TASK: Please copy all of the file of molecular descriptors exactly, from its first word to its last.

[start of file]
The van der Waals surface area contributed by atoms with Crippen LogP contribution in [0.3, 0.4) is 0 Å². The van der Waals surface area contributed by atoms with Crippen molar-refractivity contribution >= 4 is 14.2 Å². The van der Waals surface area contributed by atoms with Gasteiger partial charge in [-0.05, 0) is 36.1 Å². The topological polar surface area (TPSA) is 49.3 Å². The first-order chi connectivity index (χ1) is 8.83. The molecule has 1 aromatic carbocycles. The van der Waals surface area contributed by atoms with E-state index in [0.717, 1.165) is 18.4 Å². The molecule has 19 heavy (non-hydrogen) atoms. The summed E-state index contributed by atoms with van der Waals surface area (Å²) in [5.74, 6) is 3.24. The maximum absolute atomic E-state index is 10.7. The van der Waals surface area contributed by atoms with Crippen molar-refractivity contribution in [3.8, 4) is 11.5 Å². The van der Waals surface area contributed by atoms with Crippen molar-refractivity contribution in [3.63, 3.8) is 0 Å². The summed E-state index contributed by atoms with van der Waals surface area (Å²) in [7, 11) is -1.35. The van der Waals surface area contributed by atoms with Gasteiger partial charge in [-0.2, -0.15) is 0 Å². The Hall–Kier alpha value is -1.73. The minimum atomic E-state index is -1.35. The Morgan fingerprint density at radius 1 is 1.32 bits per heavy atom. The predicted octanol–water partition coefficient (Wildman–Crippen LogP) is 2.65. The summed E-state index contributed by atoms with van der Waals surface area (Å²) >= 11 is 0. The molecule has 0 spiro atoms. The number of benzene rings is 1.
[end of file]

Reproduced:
The van der Waals surface area contributed by atoms with Crippen LogP contribution in [0.3, 0.4) is 0 Å². The van der Waals surface area contributed by atoms with Crippen molar-refractivity contribution >= 4 is 14.2 Å². The van der Waals surface area contributed by atoms with Gasteiger partial charge in [-0.05, 0) is 36.1 Å². The topological polar surface area (TPSA) is 49.3 Å². The first-order chi connectivity index (χ1) is 8.83. The molecule has 1 aromatic carbocycles. The van der Waals surface area contributed by atoms with E-state index in [0.717, 1.165) is 18.4 Å². The molecule has 19 heavy (non-hydrogen) atoms. The summed E-state index contributed by atoms with van der Waals surface area (Å²) in [5.74, 6) is 3.24. The maximum absolute atomic E-state index is 10.7. The van der Waals surface area contributed by atoms with Crippen molar-refractivity contribution in [3.8, 4) is 11.5 Å². The van der Waals surface area contributed by atoms with Crippen molar-refractivity contribution in [3.63, 3.8) is 0 Å². The summed E-state index contributed by atoms with van der Waals surface area (Å²) in [7, 11) is -1.35. The van der Waals surface area contributed by atoms with Gasteiger partial charge in [-0.2, -0.15) is 0 Å². The Hall–Kier alpha value is -1.73. The minimum atomic E-state index is -1.35. The Morgan fingerprint density at radius 1 is 1.32 bits per heavy atom. The predicted octanol–water partition coefficient (Wildman–Crippen LogP) is 2.65. The summed E-state index contributed by atoms with van der Waals surface area (Å²) >= 11 is 0. The molecule has 0 spiro atoms. The number of benzene rings is 1.